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Become a locavore

I just finished listening to the audiobook called Animal, Vegetable, Miracle by Barbara Kingsolver. It really was a lovely compilation and narrative of their family’s year-long experiment with only eating local whether growing it themselves or supporting local farmers. Her husband and her daughter both narrated their particular essays making it a true family affair encompassing the entire project, which I thought was cool. Although exceptionally long, with some parts dragging on, it was filled with farming pearls, recipes, and funny stories. Especially the last story she recalls about turkey mating. That story had me laughing so hard. While they were not novice farmers nor writers, and pitched the idea of a book before they started their yearlong project, their experiment holds much value. They didn’t theorize local is better for human health, the health of our communities, and health of our planet, but showed through an actual living breathing experiment why it is better. As you know, I love experiments and I love that they wanted to show others through their actions how to support local while also farming themselves. I love they coined the term “locavore.”

You might be rolling your eyes thinking, ok, Amanda, that works if you’ve got land, knowledge, and resources. While doing the farming part yourselves may be a bit of a stretch, especially raising livestock. It isn’t too big of one. As we showed in Fayetteville, it is entirely possible to grow a plethora of fruit trees, herbs, berry bushes and a garden plus raising chickens for eggs on 1/3 acre in the city. Urban farming is definitely doable. Just takes a little bit of planning and some imagination to make happen. Moving out to the country with more acreage and actually living on the land is a passion and not for everyone. But hear me out. Once our land is covered with concrete and turned into another strip mall, fast food joint, subdivision, carwash or dollar store, farms start disappearing. When farms start disappearing, so do communities, and culture and food sources. Once the land is gone, it’s gone. Hundred-year-old trees are disappearing for parking lots and gas stations, and more stores. I swear those trees cried when cut down to be covered in concrete and made into a parking lot simply since it was in the way.

Nate and I are preserving our 45 acres in Wagram. It will never, ever be turned into commercial developments or houses. Long after we are gone, we hope that our sons will continue improving and healing the soil and enjoying all the trees we’ve planted and the ones they will plant for their children and grandchildren, the wildlife we’ve brought back, the ponds we’ve created with fresh water, and the beauty nature brings in all forms of life.  We have other friends who have small family farms practicing regenerative agriculture. If the local community and our neighbors support small family farms, small farms will stay alive. They can endure because they see a better future. To us, “The future is delicious!” Hopefully, over time, more of the conventionally farmed NC farmland can be healed and used to grow more than just corn, soybeans, and cotton for Big Ag.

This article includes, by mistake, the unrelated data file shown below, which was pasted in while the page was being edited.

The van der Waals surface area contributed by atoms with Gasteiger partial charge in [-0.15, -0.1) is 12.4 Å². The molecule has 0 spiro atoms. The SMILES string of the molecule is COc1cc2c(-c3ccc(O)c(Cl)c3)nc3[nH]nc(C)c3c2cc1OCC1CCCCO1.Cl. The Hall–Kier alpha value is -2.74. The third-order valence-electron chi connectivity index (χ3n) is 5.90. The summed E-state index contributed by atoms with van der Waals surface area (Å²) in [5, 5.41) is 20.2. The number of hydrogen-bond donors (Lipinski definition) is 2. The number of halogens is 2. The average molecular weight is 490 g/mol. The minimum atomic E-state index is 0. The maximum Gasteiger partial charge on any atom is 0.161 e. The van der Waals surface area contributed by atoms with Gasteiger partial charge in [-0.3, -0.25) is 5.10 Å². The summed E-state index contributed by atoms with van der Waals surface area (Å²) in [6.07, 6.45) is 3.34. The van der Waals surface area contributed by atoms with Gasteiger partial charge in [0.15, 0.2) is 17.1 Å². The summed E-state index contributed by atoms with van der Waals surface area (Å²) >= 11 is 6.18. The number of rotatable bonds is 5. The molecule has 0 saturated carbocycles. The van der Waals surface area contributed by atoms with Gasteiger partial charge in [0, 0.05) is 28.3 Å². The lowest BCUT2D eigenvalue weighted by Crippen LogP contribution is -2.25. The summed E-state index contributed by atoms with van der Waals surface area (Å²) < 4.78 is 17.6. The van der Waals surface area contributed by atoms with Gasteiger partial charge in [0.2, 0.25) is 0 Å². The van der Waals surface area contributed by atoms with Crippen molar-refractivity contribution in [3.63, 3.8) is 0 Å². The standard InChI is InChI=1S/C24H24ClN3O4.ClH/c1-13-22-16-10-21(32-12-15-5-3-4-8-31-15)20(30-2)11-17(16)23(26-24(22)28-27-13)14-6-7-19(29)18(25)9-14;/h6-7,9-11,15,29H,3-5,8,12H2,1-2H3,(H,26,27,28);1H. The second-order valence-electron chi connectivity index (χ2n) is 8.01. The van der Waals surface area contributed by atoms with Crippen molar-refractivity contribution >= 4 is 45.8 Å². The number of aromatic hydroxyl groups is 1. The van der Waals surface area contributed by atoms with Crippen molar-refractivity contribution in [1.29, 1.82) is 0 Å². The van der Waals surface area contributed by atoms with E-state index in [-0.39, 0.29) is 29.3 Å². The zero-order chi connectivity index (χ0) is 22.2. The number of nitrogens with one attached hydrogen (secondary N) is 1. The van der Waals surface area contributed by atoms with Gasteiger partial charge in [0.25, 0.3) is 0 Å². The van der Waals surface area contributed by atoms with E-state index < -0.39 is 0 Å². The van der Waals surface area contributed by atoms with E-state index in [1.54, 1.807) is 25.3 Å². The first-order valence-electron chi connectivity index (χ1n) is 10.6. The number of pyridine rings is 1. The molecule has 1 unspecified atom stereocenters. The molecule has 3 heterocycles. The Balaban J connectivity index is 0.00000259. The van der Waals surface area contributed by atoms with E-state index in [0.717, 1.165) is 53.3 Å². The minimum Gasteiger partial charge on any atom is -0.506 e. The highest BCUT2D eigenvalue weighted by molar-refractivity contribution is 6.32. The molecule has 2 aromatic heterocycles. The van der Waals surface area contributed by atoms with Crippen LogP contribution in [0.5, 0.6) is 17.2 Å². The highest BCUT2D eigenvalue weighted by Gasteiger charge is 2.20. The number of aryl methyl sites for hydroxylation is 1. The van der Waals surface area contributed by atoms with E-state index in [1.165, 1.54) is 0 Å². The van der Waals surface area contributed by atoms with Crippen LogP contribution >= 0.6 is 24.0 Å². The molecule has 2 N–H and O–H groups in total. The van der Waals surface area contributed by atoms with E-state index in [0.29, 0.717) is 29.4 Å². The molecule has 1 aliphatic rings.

In 2024, please add supporting local farms and orchards to your list.

-          Cook at home, shop local produce and let Farmers Markets and farm stands inspire your family meals. Don’t let lack of skill in the kitchen deter you. Pull up YouTube and just try! Don’t let a small kitchen deter you. I’ve got a barbie doll kitchen in the camper, and armed with a crockpot and Instant Pot, I can crank out some badass meals. Eating at home is a good start to healing our health.

-          Consider growing your own garden and berry bushes which you’ll see the fruits of sooner than fruit and nut trees, but plant anyway for a long-term vision for your land; our motto: “Plant trees like there’s a tomorrow.”

-          Visit local farms. Shop from them. Spread the word about them so your neighbors and friends can also visit, shop, and continue spreading the word. Your produce, eggs, meat, dairy will all be fresher, taste better and be more nutritious than anything you’ll find in the grocery store.

-          Become a “locavore” – what you eat and where you eat do matter. Consider dining at a local restaurant rather than a chain, buy gifts and wares from local artisans.  Keep your purchases as local as possible to keep supporting your own community growth, and preserving culture.


Another good read to consider is Small Farm Republic: Why Conservatives Must Embrace Local Agriculture, Reject Climate Alarmism, and Lead an Environmental Revival by John Klar

Until next time.

Love, Dr. Amanda

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